Wednesday, September 18, 2013

The Greener Side of Andamans - Part 2 : Mt. Harriet's Trekking Secrets

Prologue: I am a certified 'green' guy and that is why I coined the term 'woodcrawler'. One free day, and I'm off searching for some place green to wander around in. So when the trip to the Andamans came up my green antennae started quivering. I wanted to do something different and go off the beaten track. Andamans have, besides the beaches and coral reefs, large tracts of virgin rain forests. While researching for detailed information on trekking in the Andaman's rainforests I realized how little information is available on this. The purpose of this post is to help other woodcrawlers make a start.

Of Leeches & Lizards....

When you get off the flight in the Veer Sarvarkar International Airport at Port Blair the thing that is very obvious are the clothes worn by the passengers disembarking with you. There are all  sorts of reds, blues, yellows and oranges but rarely green! I guess that has something to do with what most people do when they go to the Andamans; jump the clear blue waters of the Bay of Bengal! It is therefore, very rarely anyone gets off the plane in olive green because that is a colour associated with the forests. I belong to this breed of creatures who will search out the nearest patch of green even in a city!

I realized very quickly that my grandiose plans to do three treks and some snorkeling would not materialize for two reasons. The book release function, mentioned in the last post, itself was not sorted out fully so I could not 'fix' a plan. The weather was not looking very good and the timing of our trip to Havelock was also uncertain.  I just about managed to squeeze in a trip to Chidiya Tapu on the evening I landed (see previous post) but a trek there had to be abandoned. Mount Harriet was the next on the agenda and I was determined to do at least one serious attempt, weather notwithstanding.

5th September, 2013

It seemed that the 'best laid plans of mice & men' jinx was following me. I had instructed the driver of my cab to report at my hotel at 8 AM. The drive to Mt.Harriet itself passed through a lot of areas rich in water birds so I thought I'd go by road instead of taking a shortcut by ferry. 8.30 AM and no sign of my transport so I called the driver but he tells me his boss hadn't given him any instruction. I wondered if that driver was deaf or had poor memory. He was the one who told me that he would be there outside my guest house at 8 AM!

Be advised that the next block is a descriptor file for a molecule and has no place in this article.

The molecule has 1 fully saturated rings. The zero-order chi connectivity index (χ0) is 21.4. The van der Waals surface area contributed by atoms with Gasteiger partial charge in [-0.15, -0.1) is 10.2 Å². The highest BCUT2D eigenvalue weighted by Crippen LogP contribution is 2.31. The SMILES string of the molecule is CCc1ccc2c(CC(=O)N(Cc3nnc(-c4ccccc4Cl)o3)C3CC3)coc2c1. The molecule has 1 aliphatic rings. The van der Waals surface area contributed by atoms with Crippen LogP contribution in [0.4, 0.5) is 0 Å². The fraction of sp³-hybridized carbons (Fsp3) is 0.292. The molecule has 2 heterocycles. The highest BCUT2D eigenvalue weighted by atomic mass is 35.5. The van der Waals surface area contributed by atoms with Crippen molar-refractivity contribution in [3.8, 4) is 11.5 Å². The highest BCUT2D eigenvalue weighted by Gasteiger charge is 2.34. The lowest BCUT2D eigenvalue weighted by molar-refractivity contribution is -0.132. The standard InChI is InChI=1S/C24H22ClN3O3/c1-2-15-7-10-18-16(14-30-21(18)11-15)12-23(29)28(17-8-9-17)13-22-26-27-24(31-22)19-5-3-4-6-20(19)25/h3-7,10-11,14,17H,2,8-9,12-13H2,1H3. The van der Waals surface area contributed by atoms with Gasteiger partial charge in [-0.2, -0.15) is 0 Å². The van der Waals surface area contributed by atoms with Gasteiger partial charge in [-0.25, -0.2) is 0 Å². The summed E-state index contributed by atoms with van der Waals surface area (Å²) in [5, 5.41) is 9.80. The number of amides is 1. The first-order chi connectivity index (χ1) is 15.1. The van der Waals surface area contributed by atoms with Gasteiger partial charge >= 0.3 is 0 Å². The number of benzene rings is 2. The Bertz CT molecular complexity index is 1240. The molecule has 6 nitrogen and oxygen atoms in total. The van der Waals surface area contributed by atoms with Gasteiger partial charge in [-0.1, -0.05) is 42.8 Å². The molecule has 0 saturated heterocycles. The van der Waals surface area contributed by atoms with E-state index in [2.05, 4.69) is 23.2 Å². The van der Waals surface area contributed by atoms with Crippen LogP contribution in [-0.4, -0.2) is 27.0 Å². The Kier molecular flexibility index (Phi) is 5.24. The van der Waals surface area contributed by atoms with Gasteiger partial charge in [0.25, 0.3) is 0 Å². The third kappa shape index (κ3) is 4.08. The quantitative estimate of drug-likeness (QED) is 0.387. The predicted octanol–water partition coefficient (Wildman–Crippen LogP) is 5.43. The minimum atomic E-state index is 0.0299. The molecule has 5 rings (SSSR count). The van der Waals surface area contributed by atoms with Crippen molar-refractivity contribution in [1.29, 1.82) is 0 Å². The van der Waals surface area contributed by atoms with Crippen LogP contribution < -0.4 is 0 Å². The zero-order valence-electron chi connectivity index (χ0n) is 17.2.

Anyway, the taxi operator sent a substitute vehicle a little after 9 AM but I was wondering if it would be worthwhile anymore. As I mulled over the possibilities I realized my car was standing in a queue to board a ferry at the Chatham Jetty! For a moment I felt my blood boil. It seemed that all the drivers I got were either  deaf or morons. I had told him I wanted to go by road and here he was waiting to board a ferry. Then realization dawned on my muddled head; Providence had intervened.

If I had driven by road I'd have reached Mt.Harriet for lunch, considering the amount of time I usually spend coaxing the feathered kind to pose for me! My lunch, Gagan's biryani, was to be picked up by my sister and carried to Ross Island where we were supposed to meet and have a picnic with some carnivorous chitals! So there was nothing on me, save a bottle of water and chewing gum! If I had gone by road, I'd have collapsed due to hypoglycemia in some corner of Mt.Harriet National Park! Luckily, my driver decided that I was an idiot and did the next sensible thing!

The alternate route, and the shorter one is to take the ferry (one every half hour) to Bambooflat across the channel. The ferry ride is 15 minutes and you may have to wait for 10 to 15 minutes after boarding. If you don't have a vehicle of your own you can cross by ferry and hire one of the rickety jeeps standing outside the ferry terminal.